How Should the US Legislate on Climate Policy?

The passing of legislation in the United States congress is crucial to reducing greenhouse gases globally, for two reasons. Firstly, the US is significant in its own right, as the second-largest global emitter of greenhouse gases. Secondly, as the richest and most powerful country in the world, many other countries wait for the lead offered by the US, and the US will have a great influence on the structure of future agreements.

This short post set out in outline what I think the US should do to reduce greenhouse gas emissions.

First, scrap the Kyoto system. In the Copenhagen negotiations the US argued in favour of the replacement of the Kyoto protocol. There are good reasons for scrapping Kyoto with its distinction between developed and developing countries, and its extensive use of 'flexible mechanisms'. I have outlined the problems with Kyoto in an earlier paper.

Secondly, introduce an upstream approach. Rather than measure the CO2 emitted by companies and individuals at point of emission ('downstream'), it's easier to measure how much carbon is extracted or imported into the country and levy the tax there. The economic incidence of the tax will be broadly the same wherever in the chain you implement it.

Thirdly, have a broad tax base for the proposals. Any carbon price/tax should include all emissions, not just some sectors. An upstream approach that taxes the carbon at source(see previous section) should catch almost all CO2 emissions. The carbon tax should include petroleum for transportation and natural gas for home heating - all fossil fuels in short.

Fourth, adopt a consumption basis for the carbon price/tax rather than a production basis. This means that taxes should in principle be levied on imports of goods from any other countries that do not have comprehensive plans to reduce greenhouse gas emissions. This means using border tax adjustments. This can be implemented by value according to the emissions intensity of the original relevant country-sector.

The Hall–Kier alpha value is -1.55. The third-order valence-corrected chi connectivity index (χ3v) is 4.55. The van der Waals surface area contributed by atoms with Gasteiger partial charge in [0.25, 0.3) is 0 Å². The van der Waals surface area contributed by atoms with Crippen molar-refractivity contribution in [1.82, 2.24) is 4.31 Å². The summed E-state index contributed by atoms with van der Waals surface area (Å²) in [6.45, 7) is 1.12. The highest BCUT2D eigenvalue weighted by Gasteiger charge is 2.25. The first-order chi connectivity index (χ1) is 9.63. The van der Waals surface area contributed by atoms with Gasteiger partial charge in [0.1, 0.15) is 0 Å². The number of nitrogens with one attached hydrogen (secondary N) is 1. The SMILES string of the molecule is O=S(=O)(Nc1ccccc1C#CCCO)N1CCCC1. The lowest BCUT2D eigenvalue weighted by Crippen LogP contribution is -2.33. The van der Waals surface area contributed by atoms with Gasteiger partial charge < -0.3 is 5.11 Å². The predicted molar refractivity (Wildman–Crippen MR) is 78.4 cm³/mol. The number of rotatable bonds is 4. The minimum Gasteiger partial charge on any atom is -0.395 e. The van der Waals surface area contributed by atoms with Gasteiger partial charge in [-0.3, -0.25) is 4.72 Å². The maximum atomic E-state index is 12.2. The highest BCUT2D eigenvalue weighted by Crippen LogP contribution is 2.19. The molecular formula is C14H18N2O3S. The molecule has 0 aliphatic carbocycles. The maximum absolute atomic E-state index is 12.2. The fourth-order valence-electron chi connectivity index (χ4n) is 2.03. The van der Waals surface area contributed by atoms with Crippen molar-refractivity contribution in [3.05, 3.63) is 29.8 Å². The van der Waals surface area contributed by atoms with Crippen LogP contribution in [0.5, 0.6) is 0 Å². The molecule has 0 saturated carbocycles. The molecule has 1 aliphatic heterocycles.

Fifth, reverse the direction of political realism: structure climate policy so that it is more politically acceptable the more stringent it is. Ways to achieve this might include a sectoral approach for negotiating the transitional measures to adapt to a high carbon price; and 'transformative contracts' for existing high-carbon interests (for example giving guaranteed electricity prices for solar power produced by fossil fuel companies), with 'frontloading' of subsidy and 'backloading' of costs (recognizing that political actors have a relatively short time horizon / high discount rates).

Sixth, ensure a carbon/tax price that is high enough to encourage clean fossil fuels with Carbon Capture and Storage and Concentrated Solar power, to provide scalable energy sources for the future (and possibly Air Capture of CO2 from thin air). This price would need to be at least $200/tCO2 over the next decade. Implementing carbon capture and storage with an upstream carbon tax approach requires implementing subsidies for verified carbon storage (a small proportion of which could be held in escrow pending long-term verification of carbon storage).

Implementing the preceding points may be more straightforward with a carbon tax than an emissions trading scheme. Furthermore, an international system of harmonized taxes has only one degree of freedom - the tax level - meaning that international negotiations may well be simpler when based around a common carbon tax level than level of emissions reductions. Furthermore, such an international club could be created from the 'bottom up', by agreements between the United States, Europe and Japan, and other OECD members.

Whilst in principle it is possible to adopt cap-and-trade scheme with most of the previous features, it would be very different from those adopted so far, for example the EU (in particular it would need to be upstream with a complete tax base, and a much higher carbon price). To keep things simple, therefore, my advice would therefore be to adopt a carbon tax of around $200/tCO2, with revenues rebated in the short term (1-5 years) to reduce taxes on domestic companies, and individuals and to reward resource owners for keeping carbon in the ground (so that major political actors are no worse off). In the long term (>~3 years) revenues should be used to reduce the fiscal deficit.

The carbon tax could be managed by a central agency in order to meet emissions targets, rather like a central bank sets interest rates in order to meet inflation targets. The price level would only need to be changed infrequently - every year or two - however, in order to ensure that the targets are at least met.